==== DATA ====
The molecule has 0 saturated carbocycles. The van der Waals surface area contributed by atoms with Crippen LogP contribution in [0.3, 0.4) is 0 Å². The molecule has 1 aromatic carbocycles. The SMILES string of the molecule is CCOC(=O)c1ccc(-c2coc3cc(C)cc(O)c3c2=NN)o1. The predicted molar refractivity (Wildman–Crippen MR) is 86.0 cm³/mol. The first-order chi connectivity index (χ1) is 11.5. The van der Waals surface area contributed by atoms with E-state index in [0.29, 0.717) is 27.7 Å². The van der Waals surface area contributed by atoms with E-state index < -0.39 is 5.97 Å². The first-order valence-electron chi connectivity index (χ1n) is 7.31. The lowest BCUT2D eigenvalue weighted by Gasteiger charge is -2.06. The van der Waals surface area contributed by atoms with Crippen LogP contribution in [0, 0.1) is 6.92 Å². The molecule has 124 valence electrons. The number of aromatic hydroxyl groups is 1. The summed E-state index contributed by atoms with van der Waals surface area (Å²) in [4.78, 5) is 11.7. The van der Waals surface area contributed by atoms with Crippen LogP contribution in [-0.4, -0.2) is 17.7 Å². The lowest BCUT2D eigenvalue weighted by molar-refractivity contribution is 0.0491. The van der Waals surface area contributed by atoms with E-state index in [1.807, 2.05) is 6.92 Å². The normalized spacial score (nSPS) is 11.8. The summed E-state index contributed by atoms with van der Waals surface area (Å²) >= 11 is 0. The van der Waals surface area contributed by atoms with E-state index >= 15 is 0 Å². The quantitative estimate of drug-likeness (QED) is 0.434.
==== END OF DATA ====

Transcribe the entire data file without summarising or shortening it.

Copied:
The molecule has 0 saturated carbocycles. The van der Waals surface area contributed by atoms with Crippen LogP contribution in [0.3, 0.4) is 0 Å². The molecule has 1 aromatic carbocycles. The SMILES string of the molecule is CCOC(=O)c1ccc(-c2coc3cc(C)cc(O)c3c2=NN)o1. The predicted molar refractivity (Wildman–Crippen MR) is 86.0 cm³/mol. The first-order chi connectivity index (χ1) is 11.5. The van der Waals surface area contributed by atoms with E-state index in [0.29, 0.717) is 27.7 Å². The van der Waals surface area contributed by atoms with E-state index < -0.39 is 5.97 Å². The first-order valence-electron chi connectivity index (χ1n) is 7.31. The lowest BCUT2D eigenvalue weighted by Gasteiger charge is -2.06. The van der Waals surface area contributed by atoms with Crippen LogP contribution in [0, 0.1) is 6.92 Å². The molecule has 124 valence electrons. The number of aromatic hydroxyl groups is 1. The summed E-state index contributed by atoms with van der Waals surface area (Å²) in [4.78, 5) is 11.7. The van der Waals surface area contributed by atoms with Crippen LogP contribution in [-0.4, -0.2) is 17.7 Å². The lowest BCUT2D eigenvalue weighted by molar-refractivity contribution is 0.0491. The van der Waals surface area contributed by atoms with E-state index in [1.807, 2.05) is 6.92 Å². The normalized spacial score (nSPS) is 11.8. The summed E-state index contributed by atoms with van der Waals surface area (Å²) >= 11 is 0. The van der Waals surface area contributed by atoms with E-state index >= 15 is 0 Å². The quantitative estimate of drug-likeness (QED) is 0.434.